Hidden deep in Chattahoochee Hills outside of Atlanta, Ga., the first installment of one of the biggest music festivals in the world opened its gates for over 140 thousand crazed EDM (electronic dance music) fans. TomorrowWorld is the American spin-off to the eight-year-old Belgium music festival, TomorrowLand. The weekend of Sept. 27–29 marked the first of a ten-year projected contract for TomorrowWorld in the United States.
TomorrowWorld played host to over 300 DJs that were spread out over three days and seven stages. Each day, gates opened to the festival at one in the afternoon and shows ended at two in the morning. Attendees had multiple choices between buying full weekend passes with camping to one-day passes without camping. The camping area, known as Dreamville, housed 30,000 campers and offered showers, food courts and tents for those who did not bring their own.
But besides the packed lineup and cozy camping experience, there was something else that made TomorrowWorld exotic: the people. Being the sister festival to one of the biggest festivals in Europe meant that Americans were not going to be the only ones enjoying this festival.
“TomorrowWorld was like nothing I could’ve imagined. And people came from literally all over the world, which was magical. They put so much work into every detail. They created a fairyland. An unforgettable, otherworldly experience I’ll never forget,” said Sally Wammack, senior at UM.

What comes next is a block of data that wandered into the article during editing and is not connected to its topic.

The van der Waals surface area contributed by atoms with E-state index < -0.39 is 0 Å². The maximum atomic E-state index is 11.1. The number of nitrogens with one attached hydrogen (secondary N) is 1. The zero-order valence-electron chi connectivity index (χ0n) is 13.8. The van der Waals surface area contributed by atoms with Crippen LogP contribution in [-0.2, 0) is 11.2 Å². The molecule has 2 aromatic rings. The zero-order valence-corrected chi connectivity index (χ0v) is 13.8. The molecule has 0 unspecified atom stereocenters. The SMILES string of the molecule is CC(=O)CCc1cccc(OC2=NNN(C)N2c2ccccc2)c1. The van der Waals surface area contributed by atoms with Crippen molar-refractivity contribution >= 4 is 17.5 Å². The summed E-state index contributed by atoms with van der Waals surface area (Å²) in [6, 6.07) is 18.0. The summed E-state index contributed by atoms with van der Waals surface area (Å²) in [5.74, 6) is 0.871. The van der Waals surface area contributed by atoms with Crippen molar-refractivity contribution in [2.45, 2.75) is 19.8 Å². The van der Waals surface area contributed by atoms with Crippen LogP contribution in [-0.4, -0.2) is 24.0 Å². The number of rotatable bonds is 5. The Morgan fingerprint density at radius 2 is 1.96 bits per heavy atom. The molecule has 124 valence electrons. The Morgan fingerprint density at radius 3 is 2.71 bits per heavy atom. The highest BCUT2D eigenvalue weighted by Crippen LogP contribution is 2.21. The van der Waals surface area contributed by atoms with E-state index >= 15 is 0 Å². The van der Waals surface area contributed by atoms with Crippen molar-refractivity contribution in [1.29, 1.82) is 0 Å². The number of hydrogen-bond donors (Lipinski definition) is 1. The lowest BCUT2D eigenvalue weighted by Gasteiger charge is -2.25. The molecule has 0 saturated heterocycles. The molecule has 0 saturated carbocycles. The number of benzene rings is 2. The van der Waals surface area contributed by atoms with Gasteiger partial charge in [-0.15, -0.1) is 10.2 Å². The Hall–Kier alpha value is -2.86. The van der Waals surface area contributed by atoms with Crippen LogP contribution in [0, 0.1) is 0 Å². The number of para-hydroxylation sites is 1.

This “fairyland” was made up of seven stages spread out over 500 acres of land. One of which, Main Stage, was designed to look like TomorrowLand’s “Book of Life” stage, but each stage was designed with a theme that would match the flow of music being played there.
The land TomorrowWorld has laid claim to was previously the spot for Counterpoint Music Festival, which took place the same weekend in 2012. However, since TomorrowWorld has signed a ten-year contract with the landowners, Counterpoint has moved to a different location, still in the state of Georgia, and will be in the spring instead of the fall.
TomorrowWorld is the first 21+ festival of it’s kind, and after all the scrutiny from the media due to overdoses at festivals such as Electric Zoo, there was pressure to make sure drug usage was not tolerated. And apparently, the TomorrowWorld team did something right; only 17 people throughout the whole weekend needed extended medical treatment outside of the facility.
“It’s magical,” said Gina Bresler, senior at UM, “I could barely wrap my mind around the mysticism of the wonderland I was inside of.”
A wonderland that the southeast will get to play host to for the next ten-years.